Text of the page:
Author: Iain Banks, 1995.
Genre: Comedy-Drama. Satire. Coming-of-age, Picaresque. Religion.
Other Details: Paperback. 455 pages.
Isis Whit is the 19-year-old granddaughter and designated spiritual heir of Salvador Whit, patriarch of the Luskentyrians. They are a religious cult guided by a set of tenets set down by Salvador in a book entitled the Orthography. Most members are based on a commune in Stirlingshire, living austerely and rejecting most aspects of technology. A few live in the outside world serving as missionaries. One of these is Isis' cousin Morag, who is scheduled to be the Guest of Honour at the Luskentyrian's four-yearly Festival of Love. So when she disappears after sending a letter renouncing her faith, it is decided that Isis will travel to London (Babylondon) to find her and hopefully bring her back into the fold in time for the festival.
This was an unexpected delight. I had really no idea what this book was about when it was voted in by one of my reading groups at a meeting I didn't attend. I admit to having mixed feelings when I heard as I had a notion that Banks' writing would be 'difficult'. So I was pleasantly surprised by how accessible this novel was and how quickly I took to his style and the story-line, which was both amusing and thought-provoking.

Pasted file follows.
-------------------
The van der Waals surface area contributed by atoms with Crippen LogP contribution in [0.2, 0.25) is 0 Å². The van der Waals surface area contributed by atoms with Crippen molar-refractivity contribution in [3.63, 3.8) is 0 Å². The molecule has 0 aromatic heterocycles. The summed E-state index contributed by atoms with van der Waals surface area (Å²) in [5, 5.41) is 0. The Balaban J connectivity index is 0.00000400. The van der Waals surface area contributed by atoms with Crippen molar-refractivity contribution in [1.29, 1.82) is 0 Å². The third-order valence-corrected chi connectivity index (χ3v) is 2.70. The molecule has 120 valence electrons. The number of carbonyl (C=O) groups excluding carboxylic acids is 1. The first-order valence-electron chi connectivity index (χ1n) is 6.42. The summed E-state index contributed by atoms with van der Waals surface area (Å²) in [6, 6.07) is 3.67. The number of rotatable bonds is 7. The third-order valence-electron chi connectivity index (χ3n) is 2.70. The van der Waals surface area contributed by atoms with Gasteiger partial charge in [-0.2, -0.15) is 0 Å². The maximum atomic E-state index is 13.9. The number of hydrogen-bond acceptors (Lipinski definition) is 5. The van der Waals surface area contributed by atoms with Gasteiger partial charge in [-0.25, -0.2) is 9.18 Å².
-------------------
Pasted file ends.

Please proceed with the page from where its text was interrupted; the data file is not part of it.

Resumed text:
The novel is narrated by Isis and the reader learns of the history and day-to-day lives of the Luskentyrians as well as modern Britain through her innocent yet wise eyes. Isis' voice came through very clearly throughout the book and I just adored her. Even though Isis is centre stage, the novel is packed with memorable characters.
Everyone at the reading group meeting reported that they'd enjoyed it, which is fairly rare, and it generated a great deal of discussion about religion, especially those considered fringe religions or cults by mainstream society. We also recalled our favourite bits. While I was reading I had been reminded a little of one of my all-time favourite writers, Tom Robbins. Even though a different era and setting, his novels also are also full of eccentric characters, wild situations and social commentary, often on themes of religion and sex.
I feel inspired now to read more of Banks' writings.